Four sandwiches on the board

I turned forty-three years old last month. Yay, me.
Birthdays have never been particularly monumental to me. I neither dread nor rejoice in them.

This year, hubby decided this was the perfect opportunity for me to have the honor of making all the decisions. What to do, where to eat, all the things. “It’s your birthday, so whatever you’re heart desires.”

So sweet.

Except, in a home where the typical conversation is “I don’t really care. Whatever you want.” this felt a bit more like a chore. With a dear husband who suffers from severe pain, anxiety, and depression, I often feel like I am making all the decisions on a daily basis already.

Can my birthday wish be for someone else to make all the decisions for the day, please?

But… an interesting pattern showed up while we played this out.

I really wasn’t making all the decisions, at least not in the way that you would think.

Walk with me through just one example. (There were several by day’s end.)

After a few hours of work (I work from home) hubby came into my office and we were chatting about the day. He was having a good day and I half-joked that it would be great if he would go across the street and bring us back sandwiches for lunch.

This place is not really his favorite. But this was what I wanted. Mainly because it was close, and I was hungry.

He agreed at first but then, after a few quiet minutes, suggested he would like to go into town to do a few quick things and could grab BBQ while he was there. I liked BBQ, right?

Well, yes but not as much and I was hungry. This journey he was proposing would take at least an hour and a half before I saw food. He disagreed and gently persuaded. I considered and agreed. That would be fine.

Then, I stopped solid and started laughing.

So, it was my day to pick whatever I wanted – provided it was what he wanted. I pointed this out and he let out a nervous laugh of acknowledgment. And then went to get me a sandwich before heading into town.

The funny thing is, I almost caved for BBQ. I actually DID cave for BBQ. He wanted it. I really didn’t care either way. Or, did I?

I honestly couldn’t tell anymore.

Even when I thought I knew what I wanted and made a decision, if he wanted something else I quickly changed my mind to agree, without even really thinking about it. I am so accustomed to putting his needs before mine, making sure everything is set for him, that somewhere along the way I have lost touch with what it is I really want.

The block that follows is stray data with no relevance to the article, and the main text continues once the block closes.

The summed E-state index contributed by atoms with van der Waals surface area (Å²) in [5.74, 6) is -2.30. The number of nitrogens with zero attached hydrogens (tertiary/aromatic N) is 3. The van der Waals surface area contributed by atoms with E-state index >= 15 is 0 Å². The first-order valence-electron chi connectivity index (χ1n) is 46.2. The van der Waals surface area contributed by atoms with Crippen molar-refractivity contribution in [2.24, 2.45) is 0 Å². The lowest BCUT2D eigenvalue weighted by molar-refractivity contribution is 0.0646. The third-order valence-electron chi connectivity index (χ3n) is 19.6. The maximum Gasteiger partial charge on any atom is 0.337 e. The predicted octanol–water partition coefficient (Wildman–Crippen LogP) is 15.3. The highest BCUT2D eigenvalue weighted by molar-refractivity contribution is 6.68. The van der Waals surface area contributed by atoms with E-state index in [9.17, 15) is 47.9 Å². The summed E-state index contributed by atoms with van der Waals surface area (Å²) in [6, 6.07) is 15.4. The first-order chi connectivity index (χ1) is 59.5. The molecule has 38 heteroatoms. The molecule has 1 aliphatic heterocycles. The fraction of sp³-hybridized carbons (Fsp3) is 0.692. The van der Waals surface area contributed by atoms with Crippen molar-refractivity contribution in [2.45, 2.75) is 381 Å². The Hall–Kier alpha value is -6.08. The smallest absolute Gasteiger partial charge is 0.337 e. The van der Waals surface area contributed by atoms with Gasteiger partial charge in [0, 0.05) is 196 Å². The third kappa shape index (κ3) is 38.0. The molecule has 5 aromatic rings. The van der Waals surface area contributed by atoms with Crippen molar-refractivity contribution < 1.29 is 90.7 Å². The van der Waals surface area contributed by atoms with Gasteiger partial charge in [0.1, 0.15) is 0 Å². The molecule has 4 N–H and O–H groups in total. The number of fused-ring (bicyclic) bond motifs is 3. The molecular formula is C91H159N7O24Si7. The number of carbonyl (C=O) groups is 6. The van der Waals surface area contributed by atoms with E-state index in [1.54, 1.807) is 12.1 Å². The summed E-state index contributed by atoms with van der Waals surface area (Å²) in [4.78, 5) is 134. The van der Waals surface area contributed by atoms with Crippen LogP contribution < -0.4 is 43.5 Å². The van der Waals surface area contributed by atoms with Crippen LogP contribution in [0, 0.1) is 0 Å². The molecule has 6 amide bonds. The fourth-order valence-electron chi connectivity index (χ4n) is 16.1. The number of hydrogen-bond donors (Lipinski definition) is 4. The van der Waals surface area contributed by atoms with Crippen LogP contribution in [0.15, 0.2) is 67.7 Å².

Then to top it all off, he comes back from the sandwich shop with my sandwich and some chocolate candies for my birthday. The chocolate candies that HE likes. We got a gentle laugh out of that.

Even he doesn’t realize that our entire world revolves around what’s best for him.

In this complex relationship where I am all the things – woman, wife, caregiver, breadwinner, warrior – there is a gentle balance. And that balance is often not very balanced at all. Truth be told, I would choose his preference over mine most days of the year and be more than happy with it. But, this lesson was not lost on me. A gentle reminder that, although I’ve been doing intense self-healing exploration for two years now and have gained much from it, I still have many miles to go.


Carolyn Witt, Hopeless to Healing

I know how suffocating it can feel when you are facing something so painful alone. Surrounded by so many others yet still feeling so alone. The circumstances may differ but the human elements are so much the same. I see you. Your fight is my fight. You are a warrior.

Written by Guest Author
The Caregiver Space accepts contributions from experts for The Caregiver's Toolbox and provides a platform for all caregivers in Caregiver Stories. Please read our author guidelines for more information and use our contact form to submit guest articles.

Related Articles

The Cruelest Marriage Penalty

The Cruelest Marriage Penalty

There’s a lot of talk about different kinds of marriage penalties in the tax code (when being legally married puts you at a disadvantage relative to...

The Man in Room 117

The Man in Room 117

Three years ago, when he stopped taking his antipsychotic medication, her son withdrew into delusions, erupting in unpredictable and menacing...

Popular categories

Finances
Burnout
After Caregiving
Housing
Relationships
Finding Meaning
Planning
Dying
Finding Support
Work
Grief

Don't see what you're looking for? Search the library

Share your thoughts

0 Comments

Share your thoughts and experiences

This site uses Akismet to reduce spam. Learn how your comment data is processed.

Join our communities

Whenever you want to talk, there’s always someone up in one of our Facebook communities.

These private Facebook groups are a space for support and encouragement — or getting it off your chest.

Join our newsletter

Thoughts on care work from Cori, our director, that hit your inbox each Monday morning (more-or-less).

There are no grand solutions, but there are countless little ways to make our lives better.

Share your insights

Caregivers have wisdom and experience to share. Researchers, product developers, and members of the media are eager to understand the nature of care work and make a difference.

We have a group specifically to connect you so we can bring about change.